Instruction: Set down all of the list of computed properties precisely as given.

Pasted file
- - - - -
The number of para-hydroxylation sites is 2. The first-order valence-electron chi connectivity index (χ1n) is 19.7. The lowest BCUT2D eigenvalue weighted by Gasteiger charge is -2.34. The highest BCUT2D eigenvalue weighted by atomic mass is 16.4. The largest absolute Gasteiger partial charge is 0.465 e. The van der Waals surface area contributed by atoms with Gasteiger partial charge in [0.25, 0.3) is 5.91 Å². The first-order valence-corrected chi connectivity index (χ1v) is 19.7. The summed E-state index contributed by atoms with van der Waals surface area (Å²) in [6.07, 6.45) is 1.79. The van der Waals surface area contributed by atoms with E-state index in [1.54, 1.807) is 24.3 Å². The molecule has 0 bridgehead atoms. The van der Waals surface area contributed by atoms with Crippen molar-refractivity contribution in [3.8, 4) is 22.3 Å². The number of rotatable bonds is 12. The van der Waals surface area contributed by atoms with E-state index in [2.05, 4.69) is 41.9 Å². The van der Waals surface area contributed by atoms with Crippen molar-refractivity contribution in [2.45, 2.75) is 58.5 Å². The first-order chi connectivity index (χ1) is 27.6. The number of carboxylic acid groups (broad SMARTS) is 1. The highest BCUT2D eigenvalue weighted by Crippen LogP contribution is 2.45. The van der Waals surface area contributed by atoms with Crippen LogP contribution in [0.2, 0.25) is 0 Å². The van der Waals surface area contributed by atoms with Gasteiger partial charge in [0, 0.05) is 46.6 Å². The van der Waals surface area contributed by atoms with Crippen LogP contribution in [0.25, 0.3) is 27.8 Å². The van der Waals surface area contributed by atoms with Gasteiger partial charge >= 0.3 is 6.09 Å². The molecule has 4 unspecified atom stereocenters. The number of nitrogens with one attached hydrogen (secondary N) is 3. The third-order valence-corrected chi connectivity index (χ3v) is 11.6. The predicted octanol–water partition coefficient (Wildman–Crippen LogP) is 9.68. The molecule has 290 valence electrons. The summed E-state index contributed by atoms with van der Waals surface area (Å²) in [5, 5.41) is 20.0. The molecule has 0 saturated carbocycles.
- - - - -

The number of para-hydroxylation sites is 2. The first-order valence-electron chi connectivity index (χ1n) is 19.7. The lowest BCUT2D eigenvalue weighted by Gasteiger charge is -2.34. The highest BCUT2D eigenvalue weighted by atomic mass is 16.4. The largest absolute Gasteiger partial charge is 0.465 e. The van der Waals surface area contributed by atoms with Gasteiger partial charge in [0.25, 0.3) is 5.91 Å². The first-order valence-corrected chi connectivity index (χ1v) is 19.7. The summed E-state index contributed by atoms with van der Waals surface area (Å²) in [6.07, 6.45) is 1.79. The van der Waals surface area contributed by atoms with E-state index in [1.54, 1.807) is 24.3 Å². The molecule has 0 bridgehead atoms. The van der Waals surface area contributed by atoms with Crippen molar-refractivity contribution in [3.8, 4) is 22.3 Å². The number of rotatable bonds is 12. The van der Waals surface area contributed by atoms with E-state index in [2.05, 4.69) is 41.9 Å². The van der Waals surface area contributed by atoms with Crippen molar-refractivity contribution in [2.45, 2.75) is 58.5 Å². The first-order chi connectivity index (χ1) is 27.6. The number of carboxylic acid groups (broad SMARTS) is 1. The highest BCUT2D eigenvalue weighted by Crippen LogP contribution is 2.45. The van der Waals surface area contributed by atoms with Crippen LogP contribution in [0.2, 0.25) is 0 Å². The van der Waals surface area contributed by atoms with Gasteiger partial charge in [0, 0.05) is 46.6 Å². The van der Waals surface area contributed by atoms with Crippen LogP contribution in [0.25, 0.3) is 27.8 Å². The van der Waals surface area contributed by atoms with Gasteiger partial charge >= 0.3 is 6.09 Å². The molecule has 4 unspecified atom stereocenters. The number of nitrogens with one attached hydrogen (secondary N) is 3. The third-order valence-corrected chi connectivity index (χ3v) is 11.6. The predicted octanol–water partition coefficient (Wildman–Crippen LogP) is 9.68. The molecule has 290 valence electrons. The summed E-state index contributed by atoms with van der Waals surface area (Å²) in [5, 5.41) is 20.0. The molecule has 0 saturated carbocycles.